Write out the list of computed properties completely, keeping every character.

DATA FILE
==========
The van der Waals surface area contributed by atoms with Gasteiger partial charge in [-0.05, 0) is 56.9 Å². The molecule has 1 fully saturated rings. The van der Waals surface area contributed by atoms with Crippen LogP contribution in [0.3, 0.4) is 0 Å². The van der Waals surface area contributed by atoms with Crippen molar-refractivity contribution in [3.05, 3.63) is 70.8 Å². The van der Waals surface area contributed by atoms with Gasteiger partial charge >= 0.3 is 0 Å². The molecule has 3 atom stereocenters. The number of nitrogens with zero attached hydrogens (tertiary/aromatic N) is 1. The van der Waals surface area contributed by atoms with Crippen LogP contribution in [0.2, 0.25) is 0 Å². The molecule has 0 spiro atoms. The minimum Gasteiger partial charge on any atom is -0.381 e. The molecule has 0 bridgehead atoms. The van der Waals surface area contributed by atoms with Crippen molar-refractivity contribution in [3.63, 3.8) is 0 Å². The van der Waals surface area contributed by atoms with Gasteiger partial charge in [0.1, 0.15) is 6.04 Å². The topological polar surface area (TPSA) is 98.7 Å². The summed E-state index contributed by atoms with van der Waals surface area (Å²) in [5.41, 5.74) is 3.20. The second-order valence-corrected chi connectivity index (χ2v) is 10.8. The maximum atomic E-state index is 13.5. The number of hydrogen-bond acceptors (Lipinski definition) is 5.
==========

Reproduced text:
The van der Waals surface area contributed by atoms with Gasteiger partial charge in [-0.05, 0) is 56.9 Å². The molecule has 1 fully saturated rings. The van der Waals surface area contributed by atoms with Crippen LogP contribution in [0.3, 0.4) is 0 Å². The van der Waals surface area contributed by atoms with Crippen molar-refractivity contribution in [3.05, 3.63) is 70.8 Å². The van der Waals surface area contributed by atoms with Gasteiger partial charge >= 0.3 is 0 Å². The molecule has 3 atom stereocenters. The number of nitrogens with zero attached hydrogens (tertiary/aromatic N) is 1. The van der Waals surface area contributed by atoms with Crippen LogP contribution in [0.2, 0.25) is 0 Å². The molecule has 0 spiro atoms. The minimum Gasteiger partial charge on any atom is -0.381 e. The molecule has 0 bridgehead atoms. The van der Waals surface area contributed by atoms with Crippen molar-refractivity contribution in [3.63, 3.8) is 0 Å². The van der Waals surface area contributed by atoms with Gasteiger partial charge in [0.1, 0.15) is 6.04 Å². The topological polar surface area (TPSA) is 98.7 Å². The summed E-state index contributed by atoms with van der Waals surface area (Å²) in [5.41, 5.74) is 3.20. The second-order valence-corrected chi connectivity index (χ2v) is 10.8. The maximum atomic E-state index is 13.5. The number of hydrogen-bond acceptors (Lipinski definition) is 5.